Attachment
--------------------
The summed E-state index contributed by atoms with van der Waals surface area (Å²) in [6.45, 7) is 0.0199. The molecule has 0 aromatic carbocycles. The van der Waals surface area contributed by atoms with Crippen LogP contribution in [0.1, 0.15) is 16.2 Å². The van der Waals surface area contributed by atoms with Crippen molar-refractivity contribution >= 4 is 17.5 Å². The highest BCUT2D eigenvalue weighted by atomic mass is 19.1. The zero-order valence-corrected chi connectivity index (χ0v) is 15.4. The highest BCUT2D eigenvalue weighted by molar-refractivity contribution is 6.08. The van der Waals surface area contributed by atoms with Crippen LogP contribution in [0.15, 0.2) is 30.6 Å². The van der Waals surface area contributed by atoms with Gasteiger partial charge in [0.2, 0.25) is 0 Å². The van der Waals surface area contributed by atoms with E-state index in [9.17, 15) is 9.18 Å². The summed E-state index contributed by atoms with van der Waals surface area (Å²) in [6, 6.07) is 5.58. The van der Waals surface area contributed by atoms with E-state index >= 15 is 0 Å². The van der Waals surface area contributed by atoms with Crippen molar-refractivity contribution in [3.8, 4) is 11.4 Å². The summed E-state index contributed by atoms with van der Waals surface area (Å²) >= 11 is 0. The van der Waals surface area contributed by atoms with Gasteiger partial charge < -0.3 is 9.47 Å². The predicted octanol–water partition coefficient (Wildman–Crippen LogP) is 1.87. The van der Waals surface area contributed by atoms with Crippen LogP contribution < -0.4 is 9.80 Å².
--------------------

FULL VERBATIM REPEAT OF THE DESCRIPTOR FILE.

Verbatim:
The summed E-state index contributed by atoms with van der Waals surface area (Å²) in [6.45, 7) is 0.0199. The molecule has 0 aromatic carbocycles. The van der Waals surface area contributed by atoms with Crippen LogP contribution in [0.1, 0.15) is 16.2 Å². The van der Waals surface area contributed by atoms with Crippen molar-refractivity contribution >= 4 is 17.5 Å². The highest BCUT2D eigenvalue weighted by atomic mass is 19.1. The zero-order valence-corrected chi connectivity index (χ0v) is 15.4. The highest BCUT2D eigenvalue weighted by molar-refractivity contribution is 6.08. The van der Waals surface area contributed by atoms with Crippen LogP contribution in [0.15, 0.2) is 30.6 Å². The van der Waals surface area contributed by atoms with Gasteiger partial charge in [0.2, 0.25) is 0 Å². The van der Waals surface area contributed by atoms with E-state index in [9.17, 15) is 9.18 Å². The summed E-state index contributed by atoms with van der Waals surface area (Å²) in [6, 6.07) is 5.58. The van der Waals surface area contributed by atoms with E-state index >= 15 is 0 Å². The van der Waals surface area contributed by atoms with Crippen molar-refractivity contribution in [3.8, 4) is 11.4 Å². The summed E-state index contributed by atoms with van der Waals surface area (Å²) >= 11 is 0. The van der Waals surface area contributed by atoms with Gasteiger partial charge < -0.3 is 9.47 Å². The predicted octanol–water partition coefficient (Wildman–Crippen LogP) is 1.87. The van der Waals surface area contributed by atoms with Crippen LogP contribution < -0.4 is 9.80 Å².